The rod is simplified to have an axial tension and compression status. While designing the joint by the welding method, the C-3 joint is connected with other types of joints to form different nodes. First, a short steel column with a diameter that is equivalent to the inner diameter of the external sleeve is inserted and an all-around fillet welded at the end of the C-3-type joint. The top surface of this short column is used for welding with other joints. The width of the weld leg , length of weld , strength of fillet weld , and the bearing capacity of fillet weld is more than the maximum value of 85 kN of the design internal forces for diagonal rods and vertical rods and meets requirement. Second, through a K-type butt weld, the weld at the C-3 diagonal joint, and the lug of chord member joint C-1, the weld at the C-3 diagonal joint and the lug of vertical member C-4, the weld at the C-3 diagonal joint and the lug of chord member joint C-1, and the C-3 joints of the vertical member and diagonal member and the lug of chord member joint C-2 form nodes N-1, N-2, N-3, and N-4 (Figure 7). The butt weld bearing capacity [] is calculated as the most conservative three-level weld joint in tension [19], and the safety factors are uniformly greater than 2 (Table 4).

Table 4: Size and bearing capacity of the butt weld.
Figure 7: Different types of nodes welded by joint C-3 and other joints.

To the best of our knowledge, this is the first attempt to fabricate this type of truss structure, so there are no norms and standards in this respect. Therefore, the reference is made according to the welding procedures that are used for the existing assembled highway steel truss bridges and composite connection technologies, and these assembly and welding methods are proposed for the structure. This method can effectively reduce the stress associated with the assembly and ensure that all members can be accurately assembled. The method is divided into three steps.

Step 1. Steel joints are prepared, which mainly involves the processing of the inner steel tube, outer steel sleeves, and male and female heads at the ends. To prevent the composite tubes from being damaged by high temperatures while the joints are welded, the steel connection is somewhat longer than what is required for the joints to pass forces (Figure 8(a)). The truss panels are connected by male and female heads that are made specifically for this purpose.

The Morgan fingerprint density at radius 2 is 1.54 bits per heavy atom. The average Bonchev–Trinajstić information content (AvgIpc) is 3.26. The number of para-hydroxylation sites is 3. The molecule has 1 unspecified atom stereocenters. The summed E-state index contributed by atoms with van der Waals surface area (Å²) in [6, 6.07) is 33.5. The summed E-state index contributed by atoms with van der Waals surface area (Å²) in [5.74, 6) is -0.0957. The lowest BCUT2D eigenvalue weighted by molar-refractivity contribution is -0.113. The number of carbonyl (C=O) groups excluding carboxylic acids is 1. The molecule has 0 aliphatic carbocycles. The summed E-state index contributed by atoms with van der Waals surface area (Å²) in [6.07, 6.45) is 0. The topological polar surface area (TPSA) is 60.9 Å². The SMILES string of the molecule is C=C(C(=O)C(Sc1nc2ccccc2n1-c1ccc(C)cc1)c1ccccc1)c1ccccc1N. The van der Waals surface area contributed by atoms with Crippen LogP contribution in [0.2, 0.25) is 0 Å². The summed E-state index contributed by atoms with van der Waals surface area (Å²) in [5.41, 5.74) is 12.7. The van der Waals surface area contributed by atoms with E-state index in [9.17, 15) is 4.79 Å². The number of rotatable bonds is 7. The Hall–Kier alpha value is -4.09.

Figure 8: Assembly process of the truss.

Step 2. Teeth are machined at the corresponding locations on the composite tubes and assembled with the inner steel tubes and the outer steel sleeve of joints (Figure 8(b)). To ensure assembling accuracy, the threads must be correctly positioned with accurate lengths and depths and perfectly matched with the teeth on the outer steel sleeve. While composite tubes are assembled with steel joints, all of the lugs used for welding must be in the same plane.

Step 3. Members are assembled. The assembly of members involves welding the steel joints at the ends and in the middle of the members. In the assembly, all of the welded members of the truss panel are in the same plane. To prevent the welding temperature from impacting the composite tubes, cooling measures, such as cold compression using a wet towel, are taken during welding. Chord members are installed first (Figure 8(c)). The specially made male and female heads are connected with the existing assembly highway steel bridge truss on both sides via single-pin connections, before the steel sleeves of the composite chord members are welded with the male and female heads. Then, vertical members are installed (Figure 8(d)). The steel sleeves on the ends of the vertical members are welded to the lugs of the chord members. The center line of the vertical member must coincide with the center of the lug of the chord member. Meanwhile, the lugs of the three vertical members remain in the same plane to ensure that the diagonals are in the same plane while they are welded (Figure 8(e)). Finally, the diagonals are installed (Figure 8(f)). The steel sleeves on the ends of the diagonals are welded to the lugs of the steel sleeves in the middle of the vertical members. The center line of the diagonal must coincide with the lug of the vertical member.

The assembled composite truss panel weighs 160 kg, which is 40% lighter than the 270 kg steel truss panel of “321” assembled highway steel bridges.

3. Mechanical Performance Test and Analysis of a GFRP-Steel Combined Truss Structure

3.1. Structure Test Scheme
3.1.1. Short-Term Loading and Test Scheme